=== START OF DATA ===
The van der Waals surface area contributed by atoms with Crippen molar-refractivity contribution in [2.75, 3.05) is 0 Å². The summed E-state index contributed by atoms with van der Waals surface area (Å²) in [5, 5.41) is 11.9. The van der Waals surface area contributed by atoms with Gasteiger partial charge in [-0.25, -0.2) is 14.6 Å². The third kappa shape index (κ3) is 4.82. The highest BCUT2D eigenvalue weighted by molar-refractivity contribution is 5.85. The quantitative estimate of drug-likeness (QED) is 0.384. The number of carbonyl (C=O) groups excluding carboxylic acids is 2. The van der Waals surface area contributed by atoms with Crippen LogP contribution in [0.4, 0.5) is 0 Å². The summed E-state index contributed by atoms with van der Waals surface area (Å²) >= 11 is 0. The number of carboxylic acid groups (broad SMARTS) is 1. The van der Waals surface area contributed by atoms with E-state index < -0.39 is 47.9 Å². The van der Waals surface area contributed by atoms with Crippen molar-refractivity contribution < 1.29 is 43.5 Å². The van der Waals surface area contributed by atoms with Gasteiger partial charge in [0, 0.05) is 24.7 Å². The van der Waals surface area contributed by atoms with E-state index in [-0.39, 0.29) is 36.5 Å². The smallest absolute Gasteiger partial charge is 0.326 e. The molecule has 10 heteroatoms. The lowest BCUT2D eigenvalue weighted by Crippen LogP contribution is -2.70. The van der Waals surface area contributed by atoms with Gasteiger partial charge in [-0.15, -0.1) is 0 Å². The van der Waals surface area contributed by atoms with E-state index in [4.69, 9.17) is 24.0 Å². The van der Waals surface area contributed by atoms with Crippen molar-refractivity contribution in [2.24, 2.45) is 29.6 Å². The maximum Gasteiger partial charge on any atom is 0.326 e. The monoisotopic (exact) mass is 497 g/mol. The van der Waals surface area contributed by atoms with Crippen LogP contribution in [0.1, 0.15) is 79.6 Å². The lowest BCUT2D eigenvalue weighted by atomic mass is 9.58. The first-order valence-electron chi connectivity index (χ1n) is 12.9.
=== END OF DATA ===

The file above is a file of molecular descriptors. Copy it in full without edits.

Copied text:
The van der Waals surface area contributed by atoms with Crippen molar-refractivity contribution in [2.75, 3.05) is 0 Å². The summed E-state index contributed by atoms with van der Waals surface area (Å²) in [5, 5.41) is 11.9. The van der Waals surface area contributed by atoms with Gasteiger partial charge in [-0.25, -0.2) is 14.6 Å². The third kappa shape index (κ3) is 4.82. The highest BCUT2D eigenvalue weighted by molar-refractivity contribution is 5.85. The quantitative estimate of drug-likeness (QED) is 0.384. The number of carbonyl (C=O) groups excluding carboxylic acids is 2. The van der Waals surface area contributed by atoms with Crippen LogP contribution in [0.4, 0.5) is 0 Å². The summed E-state index contributed by atoms with van der Waals surface area (Å²) >= 11 is 0. The number of carboxylic acid groups (broad SMARTS) is 1. The van der Waals surface area contributed by atoms with E-state index < -0.39 is 47.9 Å². The van der Waals surface area contributed by atoms with Crippen molar-refractivity contribution < 1.29 is 43.5 Å². The van der Waals surface area contributed by atoms with Gasteiger partial charge in [0, 0.05) is 24.7 Å². The van der Waals surface area contributed by atoms with E-state index in [-0.39, 0.29) is 36.5 Å². The smallest absolute Gasteiger partial charge is 0.326 e. The molecule has 10 heteroatoms. The lowest BCUT2D eigenvalue weighted by Crippen LogP contribution is -2.70. The van der Waals surface area contributed by atoms with Gasteiger partial charge in [-0.15, -0.1) is 0 Å². The van der Waals surface area contributed by atoms with E-state index in [4.69, 9.17) is 24.0 Å². The van der Waals surface area contributed by atoms with Crippen molar-refractivity contribution in [2.24, 2.45) is 29.6 Å². The maximum Gasteiger partial charge on any atom is 0.326 e. The monoisotopic (exact) mass is 497 g/mol. The van der Waals surface area contributed by atoms with Crippen LogP contribution in [0.1, 0.15) is 79.6 Å². The lowest BCUT2D eigenvalue weighted by atomic mass is 9.58. The first-order valence-electron chi connectivity index (χ1n) is 12.9.